Aniket B Jadhav, Aditya Tadinada, Kandasamy Rengasamy, Douglas Fellows, Alan G Lurie
An osteolytic lesion with a small central area of mineralization and sclerotic borders was discovered incidentally in the clivus on the cone-beam computed tomography (CBCT) of a 27-year-old male patient. This benign appearance indicated a primary differential diagnosis of non-aggressive lesions such as fibro-osseous lesions and arrested pneumatization. Further, on magnetic resonance imaging (MRI), the lesion showed a homogenously low T1 signal intensity with mild internal enhancement after post-gadolinium and a heterogeneous T2 signal intensity...
June 2014: Imaging Science in Dentistry
Farzaneh Agha Hosseini, Elham Moslemi
Central ossifying fibroma is a rare, benign fibro-osseous lesion that arises from the periodontal ligament. Periapical cemento-osseous dysplasia is another variant of fibro-osseous lesion which occurs in the anterior region of the mandible of females. Odontoma is a benign odontogenic tumor that contains enamel, dentine cement and pulp tissue. A 46-year-old woman was referred to the Department of Oral Medicine, School of Dentistry, Tehran University of Medical Sciences, with two non-painful swellings on both sides of the mandible, which had been slowly growing over a period of one year...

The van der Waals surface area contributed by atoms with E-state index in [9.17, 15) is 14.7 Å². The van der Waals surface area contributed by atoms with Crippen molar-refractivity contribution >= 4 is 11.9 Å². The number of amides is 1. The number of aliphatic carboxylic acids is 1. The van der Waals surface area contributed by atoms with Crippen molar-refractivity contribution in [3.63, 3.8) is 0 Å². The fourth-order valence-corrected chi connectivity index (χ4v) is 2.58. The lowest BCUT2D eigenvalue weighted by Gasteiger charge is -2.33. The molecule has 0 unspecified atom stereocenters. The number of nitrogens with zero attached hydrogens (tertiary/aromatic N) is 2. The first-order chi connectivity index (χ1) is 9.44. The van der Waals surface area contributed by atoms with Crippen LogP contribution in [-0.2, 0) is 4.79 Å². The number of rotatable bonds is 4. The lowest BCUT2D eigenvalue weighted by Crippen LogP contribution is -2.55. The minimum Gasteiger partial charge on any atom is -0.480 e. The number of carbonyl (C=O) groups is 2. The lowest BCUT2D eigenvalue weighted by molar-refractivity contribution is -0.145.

May 16, 2011: Clinics and Practice
Andrew E Horvai, Richard C Jordan
The canonical Wnt/β-catenin pathway is involved in the formation of craniofacial skeleton and oral tissues. Aberrant nuclear localization of β-catenin protein has been described in several human diseases including a subset of odontogenic tumors thereby suggesting an important role in tumor development. Fibro-osseous lesions of the craniofacial skeleton comprise several neoplastic, and reactive mesenchymal proliferations in which β-catenin status is unknown. To study this, we immunostained 171 fibro-osseous lesions for β-catenin protein and, for lesions with nuclear positivity, sequenced exon 3 of the CTNNB1 gene and exon 15 of the APC gene...
2014: Head and Neck Pathology
Ramesh Krishnan, Maya Ramesh, George Paul
AIM: The aim of the study was to evaluate the pediatric oral biopsies received between 2002-2011 from a dental and maxillofacial centre in Salem, Tamilnadu, India retrospectively based on age, sex, site and type of the pathologies. MATERIALS AND METHODS: The records of dental and maxillofacial surgery centre were taken and a retrospective evaluation of the pediatric lesions biopsied over a period of ten years (2002-2011) was done. Patients aged 15 years and below were considered as pediatric patients and pathologies were grouped into 8 categories, according to age, gender, anatomic location and pathologic diagnosis...
January 2014: Journal of Clinical and Diagnostic Research: JCDR
Shilpa D Kandalgaonkar, Leena A Gharat, Suyog D Tupsakhare, Mahesh H Gabhane